Supreme, On Till Megerle at Christian Andersen, Copenhagen
The title, both point of reference and ironic hint to technique and representation, is “Supreme.” The same iconic skateboard brand was featured in a mock-advertisement created by artist Bjarne Melgaard (together with Babak Radboy) last year. Though in Till Megerle’s recent exhibition at Christian Andersen in Copenhagen, Supreme did not speak to Melgaard’s irony-tinged language of contemporary product photography and art-student coding, that clash Chris Kraus × Vetements in the form of a skateboard. Rather, Megerle offered seven small and comparatively (even pointedly) unslick drawings hung on the wall in wooden frames, leaving the gallery space empty and the spectacle subdued. Made in ink pen on roughly A4-sized paper trimmed to various aspect ratios, the works feature dense aggregations of many delicate strokes and skillfully interwoven shading techniques, reminding one of the intaglio printing of centuries past. In fact, it’s as if, contrary to the instant-impact Supreme aesthetic, these works ask to be read with excessive time—time enough so that the complex compositions layered in Megerle’s pointed scenes can unfurl in the viewer’s mind’s eye revealing, for instance, intertwined groups of twentieth-century Boris Mikhailov drinkers and sixteenth-century Pieter Brueghel revelers. Meanwhile, the verkehrte Welt (twisted world) that the images collectively present provides no singular coherent overview. Instead, the scenery is collaged with parts taken from different spaces falling into each other, framing the figure or figures central to the composition. And much like Melgaard’s brand-reference work did, they show an interest in the specificity of social codes that are shared, appropriated, and passed through the drawn bodies.
In Megerle’s show, the social scenery is often violent, and the intertwined bodies create a floating abusive atmosphere, that even when it is sexual, is not exactly rapey. More accurately, one could call the style classically sex-negative. There is always someone tugging at someone else, legs are being pulled apart, people struggling, piling up on each other. Although reminiscent of the social cues and settings (as well as brutality) of sixteenth-century Dutch painting, Megerle’s figures are still somehow from another time—one that I recognize as the here and now, with the sneakers and baseball caps they wear and the suggestion of a current (sub)urban architecture. At the same time, these protagonists appear, overlapping each other, as strangely superimposed body images from different pasts interpolated into a present-tense public space. This space is particular too: it’s as if the codes that define it originate not in some fixed place on Earth (say, the church, for example). Rather, it is more of a non-space, or a non-site generated through common experiences documented via social platforms (YouTube’s innumerable “unboxing” videos, skate-trick reels, and the common language that develops in the coinciding comment sections.)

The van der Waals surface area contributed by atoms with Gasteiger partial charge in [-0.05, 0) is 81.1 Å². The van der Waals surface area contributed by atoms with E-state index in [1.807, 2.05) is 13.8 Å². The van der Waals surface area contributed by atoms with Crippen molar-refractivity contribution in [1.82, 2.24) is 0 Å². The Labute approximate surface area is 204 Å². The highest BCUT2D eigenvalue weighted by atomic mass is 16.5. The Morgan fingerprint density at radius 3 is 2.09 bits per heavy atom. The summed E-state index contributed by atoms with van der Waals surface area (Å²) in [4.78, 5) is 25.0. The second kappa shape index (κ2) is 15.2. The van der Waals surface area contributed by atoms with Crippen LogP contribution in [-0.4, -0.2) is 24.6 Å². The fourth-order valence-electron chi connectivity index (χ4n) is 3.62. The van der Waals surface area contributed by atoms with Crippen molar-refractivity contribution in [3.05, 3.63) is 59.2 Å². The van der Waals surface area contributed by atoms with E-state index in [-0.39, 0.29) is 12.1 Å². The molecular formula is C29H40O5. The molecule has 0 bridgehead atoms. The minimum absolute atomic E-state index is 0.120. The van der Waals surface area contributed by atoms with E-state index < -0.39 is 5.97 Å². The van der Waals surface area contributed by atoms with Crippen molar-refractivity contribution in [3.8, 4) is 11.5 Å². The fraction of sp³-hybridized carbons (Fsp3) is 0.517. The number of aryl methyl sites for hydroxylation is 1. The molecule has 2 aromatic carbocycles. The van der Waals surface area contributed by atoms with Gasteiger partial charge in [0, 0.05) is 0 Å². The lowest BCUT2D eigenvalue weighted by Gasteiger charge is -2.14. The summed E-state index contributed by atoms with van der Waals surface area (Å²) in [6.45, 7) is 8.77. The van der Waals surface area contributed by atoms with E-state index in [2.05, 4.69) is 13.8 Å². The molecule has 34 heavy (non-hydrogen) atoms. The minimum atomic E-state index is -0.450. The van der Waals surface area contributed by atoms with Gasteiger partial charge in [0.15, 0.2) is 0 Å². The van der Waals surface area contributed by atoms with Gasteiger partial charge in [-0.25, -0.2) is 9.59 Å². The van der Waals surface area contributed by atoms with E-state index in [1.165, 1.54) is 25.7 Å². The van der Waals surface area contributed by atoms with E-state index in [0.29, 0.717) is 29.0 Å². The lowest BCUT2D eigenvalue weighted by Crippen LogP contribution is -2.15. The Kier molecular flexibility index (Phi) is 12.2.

In this mix, Megerle gives us a status quo that is both livable and deforming; one that is not, or not only, defined by health apps and psychopharma-biopolitics that monitor or even enforce a certain contemporary idea of physical appearance and the normative order of well-being. Rather, the bodies in these works, being subject to violence, seem more seltsam than wholesome. Meanwhile the today they inhabit is rendered by Megerle as yesterday—as a time (still) molded by discipline, as a people that labor (and an art labored over), a state of being shoved and pressured into forms, that, consistently repeated, come to define the limits of what is possible to draw, to represent, and to do to each other. It would be easy to mistake the timelessness these works seem to possess as a kind of essentialism, a common experience of what a body can undergo, of what a delirium is, or what functions body openings have. But it is less the essential body as its constant treatment that Megerle is getting at here.
His figures reflect on selves that are formed by making things as much as by what they buy, wear, consume; each body appears to be an archive of decisions—
whether concerning profession choices, personal relations, or the use and abuse of substance that entail living a life “supreme.” The highly controlled drawings allow for a detailed and precious representation of the transgressive gestures they depict, placing his protagonists in a historical setting; yet history here is what lives on, in, and under current surfaces—including those of the current self, represented here as an accumulation of all conditions that formed it, up until the age of the skate video and, further, to Snapchat. In today’s twisted world, one that entails a use of the body, ranging from sex positivity promoted (only) in women’s magazines to rape-culture, these images speak of threats and fears that can no longer be addressed, but are still there; they seem to say that maybe we are just not as far as we think we are.